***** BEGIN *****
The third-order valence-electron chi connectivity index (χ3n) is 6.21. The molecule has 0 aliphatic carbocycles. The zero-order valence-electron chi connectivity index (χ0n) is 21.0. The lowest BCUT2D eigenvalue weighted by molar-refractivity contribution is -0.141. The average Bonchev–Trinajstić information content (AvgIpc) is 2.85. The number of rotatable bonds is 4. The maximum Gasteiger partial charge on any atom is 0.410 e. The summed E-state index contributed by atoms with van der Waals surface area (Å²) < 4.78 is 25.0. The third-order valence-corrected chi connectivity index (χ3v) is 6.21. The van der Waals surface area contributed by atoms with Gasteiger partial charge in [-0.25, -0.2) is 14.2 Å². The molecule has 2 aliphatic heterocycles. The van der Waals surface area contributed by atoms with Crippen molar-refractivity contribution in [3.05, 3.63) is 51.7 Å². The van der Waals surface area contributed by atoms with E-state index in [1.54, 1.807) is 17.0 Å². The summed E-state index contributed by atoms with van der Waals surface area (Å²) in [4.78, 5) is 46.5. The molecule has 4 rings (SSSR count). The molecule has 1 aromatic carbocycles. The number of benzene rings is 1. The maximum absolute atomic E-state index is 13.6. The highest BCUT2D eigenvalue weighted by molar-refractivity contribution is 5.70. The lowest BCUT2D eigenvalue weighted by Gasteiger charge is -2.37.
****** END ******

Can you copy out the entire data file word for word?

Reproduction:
The third-order valence-electron chi connectivity index (χ3n) is 6.21. The molecule has 0 aliphatic carbocycles. The zero-order valence-electron chi connectivity index (χ0n) is 21.0. The lowest BCUT2D eigenvalue weighted by molar-refractivity contribution is -0.141. The average Bonchev–Trinajstić information content (AvgIpc) is 2.85. The number of rotatable bonds is 4. The maximum Gasteiger partial charge on any atom is 0.410 e. The summed E-state index contributed by atoms with van der Waals surface area (Å²) < 4.78 is 25.0. The third-order valence-corrected chi connectivity index (χ3v) is 6.21. The van der Waals surface area contributed by atoms with Gasteiger partial charge in [-0.25, -0.2) is 14.2 Å². The molecule has 2 aliphatic heterocycles. The van der Waals surface area contributed by atoms with Crippen molar-refractivity contribution in [3.05, 3.63) is 51.7 Å². The van der Waals surface area contributed by atoms with E-state index in [1.54, 1.807) is 17.0 Å². The summed E-state index contributed by atoms with van der Waals surface area (Å²) in [4.78, 5) is 46.5. The molecule has 4 rings (SSSR count). The molecule has 1 aromatic carbocycles. The number of benzene rings is 1. The maximum absolute atomic E-state index is 13.6. The highest BCUT2D eigenvalue weighted by molar-refractivity contribution is 5.70. The lowest BCUT2D eigenvalue weighted by Gasteiger charge is -2.37.